Wednesday, August 18, 2010

Every Picture Tells a Story...

...Don't It?

Rod Stewart famously crooned, "Every picture tells a story..." While he wasn't singing about photography, his lyrics certainly apply.

With photo-journalism and editorial photography, the "every picture tells a story" notion is easy to understand and makes perfect sense. As we all know, it's often applied and we see it played out in so many ways and in so many images of those types.

With other genres, the "story" can be a bit less obvious: It might be subtle and barely perceptible. Or, it might be the same story over and over: "She's hot and she's turned-on and she's all about sex!" (I shoot that "story" often enough.)

Still, there's lots of twists and variations that can be applied to "turned-on/hot-chick" pics. (aka contemporary glamour.) Sexual allure isn't one-dimensional. It can be conveyed in many ways. Again, sometimes subtle and barely perceptible, other times obvious and "in your face."

When I'm shooting that same story over and over, I think about how I'm going to present the often revisited, "sexual allure" theme. Those thoughts dictate many things: Lighting, pose, expression, attitude & emotion and more. My clients needs are always in my mind. Does my client want the viewers knocked over their heads with the sexual themes? Do they want it to look glitzy and fantasy-driven? Do they want the theme, or story, presented in a coy, less obvious way?

Lighting is usually my first thought. Will I shoot high-key or low-key or some "key" in between? Should the story take on a more dramatic sense? Should it be light and airy? Should the subject appear like the girl next door or should she tell the story of a sex goddess? Should my photography "prowess" be obvious or should I dumb it down and give it a more amateur feel? Should my subject appear as being nearly unattainable yet, still, maybe, attainable? Sex is serious business, after all. Fantasy, equally so.

My posing directions usually follow suit to the lighting I've chosen. The more dramatic the lighting, the more the model in my "story" should fulfill the "feelings" dictated by the lighting I've decided to employ.

Who knew so much thought sometimes goes into capturing an image of a hot, sexy chick? Do you think about these things?

Perhaps, sometimes, you should... even if all you're trying to shoot is a hot sexy pic of a hot sexy chick.

Gratuitous, naked, pretty girl at the top is Lorena.


John said...

Nicely put. The theme to the story in glamour seems pretty straightforward most of the time. I often found it confusing when the fashion shooters talked about "story" thought - it seemed to mean something different for them. I think of "story" as a kind of logical coherence or consistency - elements not just randomly occurring.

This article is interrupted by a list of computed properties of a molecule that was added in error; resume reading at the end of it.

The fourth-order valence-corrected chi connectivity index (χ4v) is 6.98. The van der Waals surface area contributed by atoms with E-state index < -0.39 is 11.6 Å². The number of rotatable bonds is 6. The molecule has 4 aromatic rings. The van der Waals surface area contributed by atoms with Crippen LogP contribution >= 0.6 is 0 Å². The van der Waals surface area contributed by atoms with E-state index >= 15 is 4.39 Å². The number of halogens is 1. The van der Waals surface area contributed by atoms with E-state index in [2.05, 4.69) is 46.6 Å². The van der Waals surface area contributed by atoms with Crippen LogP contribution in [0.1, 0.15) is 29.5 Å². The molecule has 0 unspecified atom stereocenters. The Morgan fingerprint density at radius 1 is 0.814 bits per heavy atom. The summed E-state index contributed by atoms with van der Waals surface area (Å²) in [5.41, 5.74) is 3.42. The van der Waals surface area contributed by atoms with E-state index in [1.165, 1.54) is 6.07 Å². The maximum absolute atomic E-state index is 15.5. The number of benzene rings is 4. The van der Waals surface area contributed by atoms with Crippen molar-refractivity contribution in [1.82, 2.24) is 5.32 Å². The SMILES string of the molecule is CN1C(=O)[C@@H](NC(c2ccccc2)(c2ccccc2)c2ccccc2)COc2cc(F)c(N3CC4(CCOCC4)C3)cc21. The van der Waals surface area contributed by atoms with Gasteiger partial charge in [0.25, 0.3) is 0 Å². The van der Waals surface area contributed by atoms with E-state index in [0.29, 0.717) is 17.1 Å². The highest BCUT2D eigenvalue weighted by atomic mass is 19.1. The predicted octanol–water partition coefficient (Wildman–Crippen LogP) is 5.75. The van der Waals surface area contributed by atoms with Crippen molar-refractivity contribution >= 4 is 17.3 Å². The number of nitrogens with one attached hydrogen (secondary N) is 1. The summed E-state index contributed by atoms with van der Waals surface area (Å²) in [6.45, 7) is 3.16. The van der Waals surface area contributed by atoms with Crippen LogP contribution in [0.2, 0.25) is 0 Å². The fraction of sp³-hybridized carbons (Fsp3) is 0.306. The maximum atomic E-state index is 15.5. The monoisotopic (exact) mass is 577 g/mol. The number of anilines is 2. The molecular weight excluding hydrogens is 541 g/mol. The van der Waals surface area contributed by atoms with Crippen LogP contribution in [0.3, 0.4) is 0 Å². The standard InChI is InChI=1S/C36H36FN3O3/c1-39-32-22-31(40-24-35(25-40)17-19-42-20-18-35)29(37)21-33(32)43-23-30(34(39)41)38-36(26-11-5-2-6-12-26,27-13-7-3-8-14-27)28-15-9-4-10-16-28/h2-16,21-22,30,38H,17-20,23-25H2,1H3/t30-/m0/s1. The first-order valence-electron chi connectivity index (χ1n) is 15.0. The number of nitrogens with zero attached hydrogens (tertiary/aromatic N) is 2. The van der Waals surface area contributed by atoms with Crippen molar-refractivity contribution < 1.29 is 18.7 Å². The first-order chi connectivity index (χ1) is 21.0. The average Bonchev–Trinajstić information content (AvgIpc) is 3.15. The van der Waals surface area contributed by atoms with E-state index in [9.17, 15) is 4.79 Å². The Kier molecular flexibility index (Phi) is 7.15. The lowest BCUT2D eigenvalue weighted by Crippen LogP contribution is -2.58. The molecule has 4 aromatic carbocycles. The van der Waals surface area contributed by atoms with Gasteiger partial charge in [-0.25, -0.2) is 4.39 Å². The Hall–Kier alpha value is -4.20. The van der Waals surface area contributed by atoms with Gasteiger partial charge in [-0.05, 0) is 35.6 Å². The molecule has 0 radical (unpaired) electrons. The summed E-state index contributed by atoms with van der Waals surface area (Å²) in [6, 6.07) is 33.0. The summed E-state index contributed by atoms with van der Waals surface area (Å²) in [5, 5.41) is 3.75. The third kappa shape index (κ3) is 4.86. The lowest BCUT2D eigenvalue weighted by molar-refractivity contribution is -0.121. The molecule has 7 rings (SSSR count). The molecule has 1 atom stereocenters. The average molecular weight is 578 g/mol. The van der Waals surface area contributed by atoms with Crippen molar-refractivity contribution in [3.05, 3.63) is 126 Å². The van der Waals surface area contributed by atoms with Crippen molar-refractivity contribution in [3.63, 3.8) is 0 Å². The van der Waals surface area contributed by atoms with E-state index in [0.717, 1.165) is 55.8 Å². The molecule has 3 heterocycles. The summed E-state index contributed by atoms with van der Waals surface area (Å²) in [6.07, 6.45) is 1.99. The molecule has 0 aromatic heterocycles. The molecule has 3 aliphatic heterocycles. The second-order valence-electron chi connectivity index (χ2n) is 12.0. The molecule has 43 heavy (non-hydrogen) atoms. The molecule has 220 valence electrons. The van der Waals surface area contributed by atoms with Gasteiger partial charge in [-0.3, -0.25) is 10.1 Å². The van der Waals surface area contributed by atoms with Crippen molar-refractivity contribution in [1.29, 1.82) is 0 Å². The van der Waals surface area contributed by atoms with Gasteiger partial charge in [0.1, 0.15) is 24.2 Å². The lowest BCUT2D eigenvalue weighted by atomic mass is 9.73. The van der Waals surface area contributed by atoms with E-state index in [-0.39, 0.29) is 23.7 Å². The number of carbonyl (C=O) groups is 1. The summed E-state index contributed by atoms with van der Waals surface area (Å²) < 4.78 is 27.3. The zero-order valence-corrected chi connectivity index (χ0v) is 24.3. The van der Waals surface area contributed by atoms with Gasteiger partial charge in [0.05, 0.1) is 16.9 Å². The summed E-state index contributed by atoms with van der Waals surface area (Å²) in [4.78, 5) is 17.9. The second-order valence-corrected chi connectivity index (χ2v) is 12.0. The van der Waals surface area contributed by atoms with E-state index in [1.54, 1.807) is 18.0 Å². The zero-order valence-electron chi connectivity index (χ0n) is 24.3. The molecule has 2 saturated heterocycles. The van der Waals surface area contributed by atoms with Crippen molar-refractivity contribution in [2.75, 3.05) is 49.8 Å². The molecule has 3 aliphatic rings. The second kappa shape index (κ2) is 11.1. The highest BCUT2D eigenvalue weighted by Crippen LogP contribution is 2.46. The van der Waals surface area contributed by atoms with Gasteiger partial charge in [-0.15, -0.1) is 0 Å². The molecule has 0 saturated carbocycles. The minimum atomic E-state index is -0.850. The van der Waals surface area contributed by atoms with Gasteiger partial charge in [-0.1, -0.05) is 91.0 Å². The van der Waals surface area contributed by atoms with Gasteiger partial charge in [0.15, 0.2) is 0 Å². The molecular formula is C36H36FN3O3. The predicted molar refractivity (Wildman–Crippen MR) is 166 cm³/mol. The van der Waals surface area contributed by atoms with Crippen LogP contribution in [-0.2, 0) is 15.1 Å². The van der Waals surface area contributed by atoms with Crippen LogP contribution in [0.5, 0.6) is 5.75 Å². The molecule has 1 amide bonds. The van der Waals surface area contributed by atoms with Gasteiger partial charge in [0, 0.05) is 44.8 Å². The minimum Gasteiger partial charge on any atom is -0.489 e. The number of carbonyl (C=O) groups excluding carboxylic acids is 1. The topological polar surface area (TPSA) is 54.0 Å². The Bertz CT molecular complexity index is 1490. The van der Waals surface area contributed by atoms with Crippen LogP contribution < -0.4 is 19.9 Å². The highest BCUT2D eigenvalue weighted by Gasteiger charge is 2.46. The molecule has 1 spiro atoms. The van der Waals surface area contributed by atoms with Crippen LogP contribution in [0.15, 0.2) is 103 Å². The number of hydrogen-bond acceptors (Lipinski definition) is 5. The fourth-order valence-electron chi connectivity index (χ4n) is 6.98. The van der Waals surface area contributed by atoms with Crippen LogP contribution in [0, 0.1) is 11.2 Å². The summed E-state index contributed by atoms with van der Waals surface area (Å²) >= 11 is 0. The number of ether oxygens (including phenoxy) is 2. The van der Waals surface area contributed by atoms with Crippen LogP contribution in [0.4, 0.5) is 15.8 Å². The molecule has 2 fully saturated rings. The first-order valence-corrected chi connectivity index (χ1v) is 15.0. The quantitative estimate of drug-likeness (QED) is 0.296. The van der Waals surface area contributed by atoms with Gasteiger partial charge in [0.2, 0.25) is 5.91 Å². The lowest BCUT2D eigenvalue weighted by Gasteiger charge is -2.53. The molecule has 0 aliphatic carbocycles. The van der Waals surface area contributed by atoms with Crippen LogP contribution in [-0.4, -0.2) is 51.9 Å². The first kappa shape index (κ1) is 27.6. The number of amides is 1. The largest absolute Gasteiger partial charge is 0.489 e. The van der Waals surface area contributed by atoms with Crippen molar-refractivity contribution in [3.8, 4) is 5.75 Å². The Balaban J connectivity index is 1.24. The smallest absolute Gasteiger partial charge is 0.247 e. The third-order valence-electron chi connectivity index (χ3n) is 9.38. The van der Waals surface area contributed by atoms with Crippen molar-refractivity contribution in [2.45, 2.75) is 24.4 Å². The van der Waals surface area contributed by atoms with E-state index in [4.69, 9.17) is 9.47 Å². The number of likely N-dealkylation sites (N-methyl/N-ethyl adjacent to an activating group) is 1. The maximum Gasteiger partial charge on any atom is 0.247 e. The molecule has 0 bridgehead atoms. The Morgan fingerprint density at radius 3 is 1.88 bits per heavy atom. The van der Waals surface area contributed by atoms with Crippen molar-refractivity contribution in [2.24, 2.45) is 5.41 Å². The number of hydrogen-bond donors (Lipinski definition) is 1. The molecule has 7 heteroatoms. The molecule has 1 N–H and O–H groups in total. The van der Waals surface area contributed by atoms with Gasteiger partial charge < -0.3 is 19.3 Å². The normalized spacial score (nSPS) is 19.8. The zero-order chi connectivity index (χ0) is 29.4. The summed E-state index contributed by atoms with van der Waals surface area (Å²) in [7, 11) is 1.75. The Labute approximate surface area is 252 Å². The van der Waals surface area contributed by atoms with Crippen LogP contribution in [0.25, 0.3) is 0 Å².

Do you construct the story framework before you shoot, or does it change as you're shooting?

JohnK said...

Along these lines, do you find yourself shooting series of images (more than one shot along a given theme)very often; or is it usually stand alone images? How do you approach each one and keep a series from getting repetitive?

jimmyd said...

@John: I think about the "story" before I shoot if I have some clue what that "story" might be or should be. Usually, I don't get that info until I show up on the set. At that time, I either get some direction from the client or one of their minions or I figure it out myself. (Which means I decide what elements of style I might employ that seems to make sense-- if that makes sense.)

@JohnK: It's difficult for things not to be repetitive. I get accused, from time to time, of my pics looking the same... as if that's all I'm capable of shooting. Clients generally hire someone based on certain expectations regarding what the shooter consistently delivers to them or others. Many clients want more of the same so more of the same happens quite a bit. If I decide to shoot pics other than what the client expects there's a good chance I won't be hired back. And yes, I generally cover myself by shooting a series of images that are similar in style and presentation. Certainly, I did less of that back when I was shooting film, but with digital, why not cover yourself? It doesn't cost more... other than a bit of time.